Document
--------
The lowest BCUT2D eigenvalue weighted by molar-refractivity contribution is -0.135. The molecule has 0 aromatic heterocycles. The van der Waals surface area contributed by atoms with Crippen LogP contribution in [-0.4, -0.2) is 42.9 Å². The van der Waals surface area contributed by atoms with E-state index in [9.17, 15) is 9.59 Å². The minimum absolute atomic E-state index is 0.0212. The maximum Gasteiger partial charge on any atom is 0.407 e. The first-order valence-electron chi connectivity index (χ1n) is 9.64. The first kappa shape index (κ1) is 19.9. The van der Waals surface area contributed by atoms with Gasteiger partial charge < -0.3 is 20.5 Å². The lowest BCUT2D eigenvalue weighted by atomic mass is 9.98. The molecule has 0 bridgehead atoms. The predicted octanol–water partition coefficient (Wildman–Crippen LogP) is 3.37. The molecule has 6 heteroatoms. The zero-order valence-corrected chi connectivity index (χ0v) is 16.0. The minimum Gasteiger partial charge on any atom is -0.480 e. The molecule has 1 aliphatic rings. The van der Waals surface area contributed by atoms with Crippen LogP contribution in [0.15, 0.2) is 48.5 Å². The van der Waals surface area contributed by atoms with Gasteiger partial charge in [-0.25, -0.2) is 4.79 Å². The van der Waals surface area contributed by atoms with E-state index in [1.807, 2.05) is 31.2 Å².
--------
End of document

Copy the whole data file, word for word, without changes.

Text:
The lowest BCUT2D eigenvalue weighted by molar-refractivity contribution is -0.135. The molecule has 0 aromatic heterocycles. The van der Waals surface area contributed by atoms with Crippen LogP contribution in [-0.4, -0.2) is 42.9 Å². The van der Waals surface area contributed by atoms with E-state index in [9.17, 15) is 9.59 Å². The minimum absolute atomic E-state index is 0.0212. The maximum Gasteiger partial charge on any atom is 0.407 e. The first-order valence-electron chi connectivity index (χ1n) is 9.64. The first kappa shape index (κ1) is 19.9. The van der Waals surface area contributed by atoms with Gasteiger partial charge < -0.3 is 20.5 Å². The lowest BCUT2D eigenvalue weighted by atomic mass is 9.98. The molecule has 0 bridgehead atoms. The predicted octanol–water partition coefficient (Wildman–Crippen LogP) is 3.37. The molecule has 6 heteroatoms. The zero-order valence-corrected chi connectivity index (χ0v) is 16.0. The minimum Gasteiger partial charge on any atom is -0.480 e. The molecule has 1 aliphatic rings. The van der Waals surface area contributed by atoms with Crippen LogP contribution in [0.15, 0.2) is 48.5 Å². The van der Waals surface area contributed by atoms with Gasteiger partial charge in [-0.25, -0.2) is 4.79 Å². The van der Waals surface area contributed by atoms with E-state index in [1.807, 2.05) is 31.2 Å².